For any woman who does this on a regular basis, you know this is a heroic feat!
And all this was done for one purpose: so that I could have a dose of normalcy in the midst of my overwhelmed life. So I could watch my tiny people do their big kid kicks, get splashed, and sit in a wobbly, uncomfortable, plastic chair at the side of the pool.
But really, so I could have small dash of normal in the midst of my overwhelmed life.
A few hours of normalcy is one of the biggest blessings I received in those bed rest and back surgery days. If you want to be a friend who loves well in times of hardship, consider giving the gift of normal.
How to help a friend who’s overwhelmed
Here’s a few ways to help create normalcy:
• Take them to Target or the mall (even if they need the wheelchair)
• Go to the movies (recliner seat theaters are perfect for infirm friends)
• Go out to coffee
• Offer to accompany them to their kids’ events (you do all the “heavy lifting” if needed)
• Help with their household tasks like laundry, dishes, cleaning so they can focus their energy on time with family.
One Small Win: Call a friend who’s experiencing a hard time (illness, stress, loss of a loved one, cancer, infertility, divorce, etc.) and offer to do one of these “normal” things with her!
Sarah Beckman is an author and speaker, living in Albuquerque, NM, with her husband, Craig, of 24 years. They have three delightful children ages 15, 17, and 20. Her experience on both sides of the “bed”—both being helped and helping others—provide her authentic viewpoint for her book, Alongside. When she’s not writing or speaking, you might find her in the kitchen creating something to share with a “neighbor” in need.
Her passion for loving her neighbor has fueled her life and ministry for over 10 years, giving her the opportunity to address audiences across the country. She has a B.A. in Journalism from the University of Wisconsin-Madison and also works as a communications coach and corporate trainer.
When you and your husband were dating what did he do when you guys were not together? What did he want you to do with him? And how long has it been since you have done that activity with your husband? This week initiate an activity that your husband used to love. Whether it’s his favorite hobby, sport, or pastime, it’s time for you to get involved – be his buddy today. It is a great time to get outside, days are longer and the weather is warmer. Do you need to reserves a court, schedule a tee time or offer to go to the gym with him?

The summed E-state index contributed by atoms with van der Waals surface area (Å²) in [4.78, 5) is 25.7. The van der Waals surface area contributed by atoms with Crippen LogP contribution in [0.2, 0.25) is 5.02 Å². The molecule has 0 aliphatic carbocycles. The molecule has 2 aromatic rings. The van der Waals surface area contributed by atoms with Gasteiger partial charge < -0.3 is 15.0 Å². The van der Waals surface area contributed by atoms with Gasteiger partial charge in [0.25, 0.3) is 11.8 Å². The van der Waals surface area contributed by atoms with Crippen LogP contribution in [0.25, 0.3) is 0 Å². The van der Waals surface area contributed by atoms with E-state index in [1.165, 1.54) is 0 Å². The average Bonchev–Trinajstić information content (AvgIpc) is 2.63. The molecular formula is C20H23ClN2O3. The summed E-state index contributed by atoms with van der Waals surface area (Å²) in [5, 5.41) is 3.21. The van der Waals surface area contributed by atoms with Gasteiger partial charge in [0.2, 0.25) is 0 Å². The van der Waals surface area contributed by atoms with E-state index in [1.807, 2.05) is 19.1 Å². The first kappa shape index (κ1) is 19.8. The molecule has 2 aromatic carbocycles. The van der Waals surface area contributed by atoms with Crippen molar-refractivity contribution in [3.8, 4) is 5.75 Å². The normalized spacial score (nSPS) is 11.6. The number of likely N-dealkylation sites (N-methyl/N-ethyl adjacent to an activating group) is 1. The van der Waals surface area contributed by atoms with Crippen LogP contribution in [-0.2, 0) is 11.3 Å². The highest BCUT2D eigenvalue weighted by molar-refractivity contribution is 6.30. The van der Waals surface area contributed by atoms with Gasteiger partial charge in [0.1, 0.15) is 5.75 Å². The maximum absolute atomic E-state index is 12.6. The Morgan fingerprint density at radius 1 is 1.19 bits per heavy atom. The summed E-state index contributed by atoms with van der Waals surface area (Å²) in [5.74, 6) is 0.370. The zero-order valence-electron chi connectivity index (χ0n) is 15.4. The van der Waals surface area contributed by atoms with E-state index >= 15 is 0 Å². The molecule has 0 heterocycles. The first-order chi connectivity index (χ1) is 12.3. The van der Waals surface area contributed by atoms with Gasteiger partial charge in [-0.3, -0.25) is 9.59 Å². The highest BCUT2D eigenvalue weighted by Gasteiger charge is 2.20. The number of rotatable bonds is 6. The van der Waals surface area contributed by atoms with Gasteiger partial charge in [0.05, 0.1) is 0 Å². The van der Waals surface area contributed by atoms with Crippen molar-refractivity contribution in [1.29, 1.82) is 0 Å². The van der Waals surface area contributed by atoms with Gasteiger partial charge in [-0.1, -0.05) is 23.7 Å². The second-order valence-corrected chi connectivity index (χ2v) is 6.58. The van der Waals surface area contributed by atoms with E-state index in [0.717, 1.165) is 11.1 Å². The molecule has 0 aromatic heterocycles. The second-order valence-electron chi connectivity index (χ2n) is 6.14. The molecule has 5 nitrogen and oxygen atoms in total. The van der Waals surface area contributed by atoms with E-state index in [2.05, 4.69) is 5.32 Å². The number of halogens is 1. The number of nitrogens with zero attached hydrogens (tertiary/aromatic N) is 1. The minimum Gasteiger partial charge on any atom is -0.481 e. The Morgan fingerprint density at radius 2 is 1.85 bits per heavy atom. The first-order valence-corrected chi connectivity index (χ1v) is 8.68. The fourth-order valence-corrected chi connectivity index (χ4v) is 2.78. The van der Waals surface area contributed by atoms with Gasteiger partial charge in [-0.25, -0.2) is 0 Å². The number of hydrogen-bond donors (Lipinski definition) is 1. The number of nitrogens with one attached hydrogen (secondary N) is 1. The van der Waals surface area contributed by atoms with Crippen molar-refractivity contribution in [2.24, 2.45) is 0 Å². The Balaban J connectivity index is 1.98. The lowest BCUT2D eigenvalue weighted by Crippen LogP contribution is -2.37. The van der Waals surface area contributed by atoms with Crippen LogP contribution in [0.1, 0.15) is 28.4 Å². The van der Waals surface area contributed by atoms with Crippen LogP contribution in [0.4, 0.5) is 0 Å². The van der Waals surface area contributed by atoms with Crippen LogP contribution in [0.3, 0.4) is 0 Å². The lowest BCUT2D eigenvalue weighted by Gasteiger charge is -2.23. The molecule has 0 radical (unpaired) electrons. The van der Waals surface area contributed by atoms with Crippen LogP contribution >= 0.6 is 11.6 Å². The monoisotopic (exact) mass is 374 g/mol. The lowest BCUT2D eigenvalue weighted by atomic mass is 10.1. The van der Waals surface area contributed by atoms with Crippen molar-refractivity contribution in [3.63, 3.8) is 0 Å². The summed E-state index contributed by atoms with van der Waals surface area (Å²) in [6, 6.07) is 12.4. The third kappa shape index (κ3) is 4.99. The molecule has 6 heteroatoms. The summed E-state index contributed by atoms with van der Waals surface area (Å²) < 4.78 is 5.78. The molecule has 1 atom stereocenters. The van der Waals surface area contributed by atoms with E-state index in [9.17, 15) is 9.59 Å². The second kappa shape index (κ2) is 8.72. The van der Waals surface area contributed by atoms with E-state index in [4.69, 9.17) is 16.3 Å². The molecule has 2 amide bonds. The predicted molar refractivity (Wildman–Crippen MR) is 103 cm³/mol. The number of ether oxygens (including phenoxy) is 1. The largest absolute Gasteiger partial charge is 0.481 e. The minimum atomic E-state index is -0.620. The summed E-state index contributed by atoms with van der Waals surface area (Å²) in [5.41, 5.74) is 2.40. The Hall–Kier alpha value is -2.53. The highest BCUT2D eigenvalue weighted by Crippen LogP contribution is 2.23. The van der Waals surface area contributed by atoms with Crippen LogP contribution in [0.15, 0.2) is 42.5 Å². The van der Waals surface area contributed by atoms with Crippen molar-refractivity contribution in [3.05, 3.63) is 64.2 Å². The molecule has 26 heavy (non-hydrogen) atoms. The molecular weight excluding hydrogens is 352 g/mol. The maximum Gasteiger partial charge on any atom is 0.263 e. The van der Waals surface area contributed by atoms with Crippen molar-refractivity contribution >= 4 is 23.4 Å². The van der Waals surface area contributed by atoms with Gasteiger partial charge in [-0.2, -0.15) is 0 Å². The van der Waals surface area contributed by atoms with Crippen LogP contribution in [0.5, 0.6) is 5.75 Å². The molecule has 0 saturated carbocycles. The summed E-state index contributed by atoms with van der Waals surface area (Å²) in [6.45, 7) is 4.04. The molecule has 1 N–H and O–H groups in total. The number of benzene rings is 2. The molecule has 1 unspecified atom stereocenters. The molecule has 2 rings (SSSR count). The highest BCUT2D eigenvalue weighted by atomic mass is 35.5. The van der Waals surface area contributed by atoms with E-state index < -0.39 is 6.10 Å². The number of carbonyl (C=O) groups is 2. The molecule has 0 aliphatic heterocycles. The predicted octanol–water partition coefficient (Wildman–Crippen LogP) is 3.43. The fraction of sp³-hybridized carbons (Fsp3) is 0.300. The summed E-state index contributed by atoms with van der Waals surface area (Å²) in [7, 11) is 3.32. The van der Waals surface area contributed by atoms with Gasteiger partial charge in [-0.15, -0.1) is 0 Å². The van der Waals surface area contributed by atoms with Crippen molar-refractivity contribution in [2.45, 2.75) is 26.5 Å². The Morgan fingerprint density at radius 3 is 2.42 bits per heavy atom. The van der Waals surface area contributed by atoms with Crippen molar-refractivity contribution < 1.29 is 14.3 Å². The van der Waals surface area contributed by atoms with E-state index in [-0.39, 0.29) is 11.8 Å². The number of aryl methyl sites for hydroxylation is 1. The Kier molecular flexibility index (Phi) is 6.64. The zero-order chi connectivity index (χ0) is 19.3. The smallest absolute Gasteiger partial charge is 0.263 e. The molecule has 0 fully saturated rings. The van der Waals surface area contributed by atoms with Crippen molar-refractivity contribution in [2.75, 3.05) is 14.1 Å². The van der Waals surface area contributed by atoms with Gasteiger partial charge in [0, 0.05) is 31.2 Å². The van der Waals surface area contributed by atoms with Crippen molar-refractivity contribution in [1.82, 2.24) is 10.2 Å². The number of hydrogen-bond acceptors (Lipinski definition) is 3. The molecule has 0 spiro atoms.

Most guys don’t spend a lot of time hanging out with their buddies—you are his buddy. He married you to have a built-in friend who he can do all those fun things. (The fact that the two of you can have sex is definitely a bonus…)
It’s vital for men to build friendship into each other’s lives, and as wives, we have a responsibility to encourage our guys to hang out with other good guys. However, in most marriages, our husbands will be looking to us to do life with.
My husband loves to go to the woods, build a fire and have a cookout. I’m more of a white tablecloth kind of girl. But, you know while we were dating I was the happiest “camper” around. I prepared the food for our open flame. I bought cute hiking boots. I joined him on seemingly endless hikes surrounded by mosquitoes and poison oak. While we were dating, I would have hunted wild moose just to be with him.
Once we were married, many of my husband’s favorite activities were put on the back burner… I would love to be able to say that I encouraged him to have his “guy time,” but there was a house to clean, kids to raise, and jobs to get to. Watching all six Star Wars movies and trekking into the mountains would have to wait until our kids were grown (and possibly into early retirement…).
It’s time to think about those things your husband loves to do with you—his buddy. Maybe it’s hiking up a mountain, hanging out at Best Buy, or watching his alma mater’s football team play at the local high school. It doesn’t matter if you like it or not—your fun will come from watching the look on your husband’s face as he reclaims some of his long forgotten loves. (Video gaming anyone?)